I have been racing - er, well, expending short bursts of energy - to try and finish my new, all-singing-all-dancing PowerPoint (PP) presentation on the Battle of Waterloo. Yesterday a commenter called Jeff left a comment on an earlier post of mine and it transpires that he works for a PowerPoint design company in Canada. Until now, I had reckoned myself the Cecil B. de Mille of PP designers but I suspect that Jeff's outfit have forgotten more about PP than I will ever know. Even so, I have no hesitation in declaring my total and unstinting love for PP and the team of swots who dreamt it up in the first place. It appeals to the latent (very latent) artistic side of my nature because colour, tone, shape, balance and movement all have to be considered along with sound effects if required. Also there is a sort of theatrical element involved because you must limit the effect of PP's flair at those points during the presentation where you need the audience to listen to what you are saying. In other words, PP can be a bit like acting with one of those prima donna leading ladies who will up-stage you at every turn - bitch! Anyway, I love it and I can tell you that when I gave my last PP talk on the Battle of Midway and my little aircraft flew across the screen and bombed my little ships I was like a child of five at Christmas - and my audience loved it, too, after I woke them up to make sure they watched - well, it had been a good lunch!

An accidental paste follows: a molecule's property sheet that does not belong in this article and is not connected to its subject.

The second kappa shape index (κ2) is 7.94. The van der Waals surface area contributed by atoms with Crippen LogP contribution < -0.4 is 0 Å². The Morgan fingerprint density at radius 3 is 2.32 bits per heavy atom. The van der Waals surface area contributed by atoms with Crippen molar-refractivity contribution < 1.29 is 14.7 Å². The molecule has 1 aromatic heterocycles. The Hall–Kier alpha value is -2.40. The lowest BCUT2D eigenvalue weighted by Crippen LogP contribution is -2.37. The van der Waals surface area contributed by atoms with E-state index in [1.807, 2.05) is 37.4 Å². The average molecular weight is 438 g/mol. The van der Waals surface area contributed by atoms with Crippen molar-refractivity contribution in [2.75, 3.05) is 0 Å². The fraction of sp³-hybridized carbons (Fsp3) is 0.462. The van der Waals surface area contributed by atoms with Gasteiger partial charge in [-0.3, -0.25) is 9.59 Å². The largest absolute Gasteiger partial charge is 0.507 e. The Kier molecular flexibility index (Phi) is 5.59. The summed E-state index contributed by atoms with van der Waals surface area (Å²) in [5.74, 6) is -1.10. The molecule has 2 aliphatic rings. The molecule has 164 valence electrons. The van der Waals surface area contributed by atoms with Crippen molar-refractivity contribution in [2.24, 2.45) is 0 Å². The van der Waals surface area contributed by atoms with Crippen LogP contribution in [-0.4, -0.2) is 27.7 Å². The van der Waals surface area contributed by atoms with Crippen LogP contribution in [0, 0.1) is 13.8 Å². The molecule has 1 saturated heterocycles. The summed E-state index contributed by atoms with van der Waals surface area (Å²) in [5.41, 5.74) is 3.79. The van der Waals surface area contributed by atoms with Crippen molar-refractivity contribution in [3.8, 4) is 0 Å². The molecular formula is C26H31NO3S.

But returning to Waterloo, again, just like Midway, I am struck by how luck? chance? fate? seems to play such a huge part in great events. With the latter it was a couple of Jap recce planes being delayed by half an hour, and with the former it was a terrific mid-summer rainstorm on the Saturday afternoon and evening the day before the battle. The rain 'stair-rodded' in for hours and allowed the British to make their escape up the road from Quatre Bras and on to the field at Waterloo. The next morning Napoleon had ordered that battle commence at 09.00 but was advised that the ground was so sodden that artillery would be rendered ineffective. Gunners firing round shot (canon balls) liked to achieve a skip and bounce effect which would provide you with a 'bigger bang for your buck' by taking out considerably more men. Equally, the howitzer gunners knew that their exploding shells, instead of lying on the ground fizzing away until the fuse went off, would instead bury themselves in the mud and achieve very little. As an ex-gunner himself, Napoleon appreciated the problem and so the opening 0f the battle was delayed by over two hours in order to give the ground time to dry out somewhat. Those two hours turned out to be gold in the bank as far as Wellington was concerned because it gave his Prussian allies that bit more time to come in on Napoleon's flank and clinch victory. Splendid chaps, those Prussians, won't have a word said against them, er, well, the 19th century ones, anyway.
All of that old waffle was by way of telling you that I am giving my PP talk on Waterloo tonight and I am still frantically trying to put in last minute touches and tweaks - that's another problem with PP, you can never stop fiddling with it! So I might be a bit busy for the rest of the day.